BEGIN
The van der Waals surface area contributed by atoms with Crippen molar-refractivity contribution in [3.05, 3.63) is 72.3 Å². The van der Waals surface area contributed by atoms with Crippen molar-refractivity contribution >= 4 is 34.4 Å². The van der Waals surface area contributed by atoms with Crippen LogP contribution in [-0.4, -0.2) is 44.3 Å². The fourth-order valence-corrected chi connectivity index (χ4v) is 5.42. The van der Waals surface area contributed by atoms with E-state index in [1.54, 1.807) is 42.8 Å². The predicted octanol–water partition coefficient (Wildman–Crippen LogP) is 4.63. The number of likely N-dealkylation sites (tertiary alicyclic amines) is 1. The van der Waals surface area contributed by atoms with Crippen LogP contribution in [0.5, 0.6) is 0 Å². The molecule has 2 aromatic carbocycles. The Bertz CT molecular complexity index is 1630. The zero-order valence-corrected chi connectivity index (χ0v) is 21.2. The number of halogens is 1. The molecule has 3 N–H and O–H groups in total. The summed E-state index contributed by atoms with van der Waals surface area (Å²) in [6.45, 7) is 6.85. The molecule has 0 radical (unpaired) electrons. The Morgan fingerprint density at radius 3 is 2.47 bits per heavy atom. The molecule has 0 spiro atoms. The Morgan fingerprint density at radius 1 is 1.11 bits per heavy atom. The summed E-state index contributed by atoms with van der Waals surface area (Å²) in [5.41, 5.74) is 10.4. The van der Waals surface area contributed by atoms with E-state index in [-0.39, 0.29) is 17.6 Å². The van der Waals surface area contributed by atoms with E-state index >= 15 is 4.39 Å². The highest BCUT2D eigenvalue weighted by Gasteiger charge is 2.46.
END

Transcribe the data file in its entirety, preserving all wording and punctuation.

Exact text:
The van der Waals surface area contributed by atoms with Crippen molar-refractivity contribution in [3.05, 3.63) is 72.3 Å². The van der Waals surface area contributed by atoms with Crippen molar-refractivity contribution >= 4 is 34.4 Å². The van der Waals surface area contributed by atoms with Crippen LogP contribution in [-0.4, -0.2) is 44.3 Å². The fourth-order valence-corrected chi connectivity index (χ4v) is 5.42. The van der Waals surface area contributed by atoms with E-state index in [1.54, 1.807) is 42.8 Å². The predicted octanol–water partition coefficient (Wildman–Crippen LogP) is 4.63. The number of likely N-dealkylation sites (tertiary alicyclic amines) is 1. The van der Waals surface area contributed by atoms with Crippen LogP contribution in [0.5, 0.6) is 0 Å². The molecule has 2 aromatic carbocycles. The Bertz CT molecular complexity index is 1630. The zero-order valence-corrected chi connectivity index (χ0v) is 21.2. The number of halogens is 1. The molecule has 3 N–H and O–H groups in total. The summed E-state index contributed by atoms with van der Waals surface area (Å²) in [6.45, 7) is 6.85. The molecule has 0 radical (unpaired) electrons. The Morgan fingerprint density at radius 3 is 2.47 bits per heavy atom. The molecule has 0 spiro atoms. The Morgan fingerprint density at radius 1 is 1.11 bits per heavy atom. The summed E-state index contributed by atoms with van der Waals surface area (Å²) in [5.41, 5.74) is 10.4. The van der Waals surface area contributed by atoms with E-state index in [-0.39, 0.29) is 17.6 Å². The van der Waals surface area contributed by atoms with E-state index >= 15 is 4.39 Å². The highest BCUT2D eigenvalue weighted by Gasteiger charge is 2.46.